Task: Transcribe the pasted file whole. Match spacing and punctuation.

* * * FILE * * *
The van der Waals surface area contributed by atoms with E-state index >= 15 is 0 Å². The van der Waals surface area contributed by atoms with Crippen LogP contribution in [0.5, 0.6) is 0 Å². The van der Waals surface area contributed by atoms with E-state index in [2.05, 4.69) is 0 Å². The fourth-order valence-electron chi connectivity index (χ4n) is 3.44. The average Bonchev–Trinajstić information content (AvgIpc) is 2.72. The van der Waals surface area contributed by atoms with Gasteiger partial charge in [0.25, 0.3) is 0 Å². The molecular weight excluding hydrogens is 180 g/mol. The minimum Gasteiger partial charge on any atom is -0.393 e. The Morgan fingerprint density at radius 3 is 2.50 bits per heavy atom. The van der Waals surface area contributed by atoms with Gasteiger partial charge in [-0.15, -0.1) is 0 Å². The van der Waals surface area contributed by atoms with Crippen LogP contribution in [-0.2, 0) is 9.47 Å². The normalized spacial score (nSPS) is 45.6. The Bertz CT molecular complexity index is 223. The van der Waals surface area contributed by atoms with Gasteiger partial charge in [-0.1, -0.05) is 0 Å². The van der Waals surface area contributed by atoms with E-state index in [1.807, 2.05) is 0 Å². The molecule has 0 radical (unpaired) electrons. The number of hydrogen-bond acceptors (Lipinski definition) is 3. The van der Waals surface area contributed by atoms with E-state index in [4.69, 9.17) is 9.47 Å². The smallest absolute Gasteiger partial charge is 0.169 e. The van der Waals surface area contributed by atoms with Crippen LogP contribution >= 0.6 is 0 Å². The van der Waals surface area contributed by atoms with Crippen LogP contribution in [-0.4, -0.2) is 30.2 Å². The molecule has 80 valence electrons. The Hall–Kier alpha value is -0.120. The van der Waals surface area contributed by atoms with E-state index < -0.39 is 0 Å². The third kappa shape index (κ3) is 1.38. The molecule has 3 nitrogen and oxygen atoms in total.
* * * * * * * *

The van der Waals surface area contributed by atoms with E-state index >= 15 is 0 Å². The van der Waals surface area contributed by atoms with Crippen LogP contribution in [0.5, 0.6) is 0 Å². The van der Waals surface area contributed by atoms with E-state index in [2.05, 4.69) is 0 Å². The fourth-order valence-electron chi connectivity index (χ4n) is 3.44. The average Bonchev–Trinajstić information content (AvgIpc) is 2.72. The van der Waals surface area contributed by atoms with Gasteiger partial charge in [0.25, 0.3) is 0 Å². The molecular weight excluding hydrogens is 180 g/mol. The minimum Gasteiger partial charge on any atom is -0.393 e. The Morgan fingerprint density at radius 3 is 2.50 bits per heavy atom. The van der Waals surface area contributed by atoms with Gasteiger partial charge in [-0.15, -0.1) is 0 Å². The van der Waals surface area contributed by atoms with Crippen LogP contribution in [-0.2, 0) is 9.47 Å². The normalized spacial score (nSPS) is 45.6. The Bertz CT molecular complexity index is 223. The van der Waals surface area contributed by atoms with Gasteiger partial charge in [-0.1, -0.05) is 0 Å². The van der Waals surface area contributed by atoms with E-state index in [1.807, 2.05) is 0 Å². The molecule has 0 radical (unpaired) electrons. The number of hydrogen-bond acceptors (Lipinski definition) is 3. The van der Waals surface area contributed by atoms with E-state index in [4.69, 9.17) is 9.47 Å². The smallest absolute Gasteiger partial charge is 0.169 e. The van der Waals surface area contributed by atoms with Crippen LogP contribution >= 0.6 is 0 Å². The van der Waals surface area contributed by atoms with Crippen LogP contribution in [-0.4, -0.2) is 30.2 Å². The molecule has 80 valence electrons. The Hall–Kier alpha value is -0.120. The van der Waals surface area contributed by atoms with E-state index < -0.39 is 0 Å². The third kappa shape index (κ3) is 1.38. The molecule has 3 nitrogen and oxygen atoms in total.